YouTube makes it very difficult to download videos directly from the website, so you’ll have to install these extensions manually.

Fortunately, it’s not difficult, and there are complete instructions provided on the website itself.

FastestTube [32] works on Chrome or any Chromium-based browser and is also available for Mac and Linux.


YouTube Video Downloader

YouTube Video Downloader [34] is available for Firefox, Chrome, and Linux (sorry Mac). YouTube Video Downloader has more bells and whistles than FastestTube but either extension is a solid way to grab YouTube videos. Also, did you know that you can embed a You [35]Tube video in a Google Document [35]?

How Do I Download an Embedded Video on Android?


If you use an Android phone, you’re probably looking for video downloading and embedding solutions specific to the Android.

One approach many users often don’t consider is deploying an Android-based app like Advanced Download Manager [37] to download embedded videos.

These apps are ideal for the user who does most of their video watching straight from the phone screen – downloading a solution for your PC is just extra steps.

Downloading with a Computer

Next, let’s take a look at what software you can use to download videos directly to your PC or Mac.

VLC Media Player

If you have a PC or a Mac, take a look at the popular VLC Media Player. Most computers already have this great software, but if you don’t, you can download it for free right here [38].

We have an article that really goes into detail on using VLC to grab embedded videos [39] from YouTube (it will work other places too), but I’m going to give you a quick tutorial here because it’s really quite simple.

First, navigate to Media->Open Network Stream (or just hit Ctrl-N).


Then in the Network tab of the resulting dialog, enter the URL of the video you want to download, and hit “Play”.


Now go to View->Playlist (or just hit Ctrl-L) to bring up your playlist.


In the playlist, right-click on the video you want and select “Save”.

Another dialog will appear asking what format to save the video in and asking you to choose a location for your file; enter that information and hit Start and within seconds, or maybe a few minutes if it’s a long video, your video will be on your hard drive.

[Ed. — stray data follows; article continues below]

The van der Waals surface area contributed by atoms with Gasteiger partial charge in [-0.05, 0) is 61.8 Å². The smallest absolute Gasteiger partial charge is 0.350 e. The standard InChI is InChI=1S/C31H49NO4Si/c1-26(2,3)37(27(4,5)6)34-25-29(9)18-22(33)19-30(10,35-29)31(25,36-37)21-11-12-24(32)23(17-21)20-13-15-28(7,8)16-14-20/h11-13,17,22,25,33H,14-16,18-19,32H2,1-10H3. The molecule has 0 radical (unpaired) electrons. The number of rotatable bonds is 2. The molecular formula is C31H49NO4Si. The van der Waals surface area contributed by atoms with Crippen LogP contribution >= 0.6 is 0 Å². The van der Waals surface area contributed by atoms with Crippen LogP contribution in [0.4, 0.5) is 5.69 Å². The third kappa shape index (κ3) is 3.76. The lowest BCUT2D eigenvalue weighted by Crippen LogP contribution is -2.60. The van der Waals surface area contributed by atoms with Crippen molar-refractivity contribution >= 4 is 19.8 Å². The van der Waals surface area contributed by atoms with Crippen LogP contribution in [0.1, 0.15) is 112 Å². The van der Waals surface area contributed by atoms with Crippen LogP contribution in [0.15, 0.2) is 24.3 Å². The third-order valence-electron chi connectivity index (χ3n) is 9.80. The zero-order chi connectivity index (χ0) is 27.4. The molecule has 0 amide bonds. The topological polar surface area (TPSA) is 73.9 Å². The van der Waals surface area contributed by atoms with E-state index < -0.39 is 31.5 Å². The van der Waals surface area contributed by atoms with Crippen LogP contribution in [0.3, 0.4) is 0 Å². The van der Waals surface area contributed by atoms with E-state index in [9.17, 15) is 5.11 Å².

YouTube DL

YouTube DL [44] is a lot less user-friendly than most of the other approaches in this article; rather than a graphic user interface or a browser extension, it’s an old-fashioned command-line program, meaning you actually have to type your commands.

This isn’t the easy way to do things, but it is very flexible and very powerful and it’s Free and Open Source (FOSS). For techies who like FOSS software and the power of the command line, YouTube DL is worth a look.

YouTube DL is actively under development and gets regular updates, so it’s likely to continue working on YouTube even as the video site releases security “fixes” to stop these downloading programs from working.

Install YouTube DL as detailed on the install page; you can then either run the program from the command line or by using the optional YouTube DL GUI interface, available for download here [45].

The interface for YouTube DL is easily mastered, allowing you to add URLs to your download list and view your downloaded files. When downloads finish, they are added to your hard drive.

YouTube ByClick

Unlike most of the other tools in this roundup, YouTube ByClick [46] is a commercial software package. It’s a standalone program that runs on your PC and works whenever you browse YouTube.

After installing the program you just let it run in the background and then navigate to the YouTube (or other) video you want to download. When you’re at the video, a program window will automatically pop up asking if you want to download the video. It’s super easy.

YouTube ByClick does have a free version that is limited to regular quality video (no HD) and can’t convert to AVI or WMV [47] format. For $9.99 you can get a three-seat license allowing you to install YouTube ByClick on up to three machines. The premium version also lets you download HD video and will also convert to AVI or WMV if you like.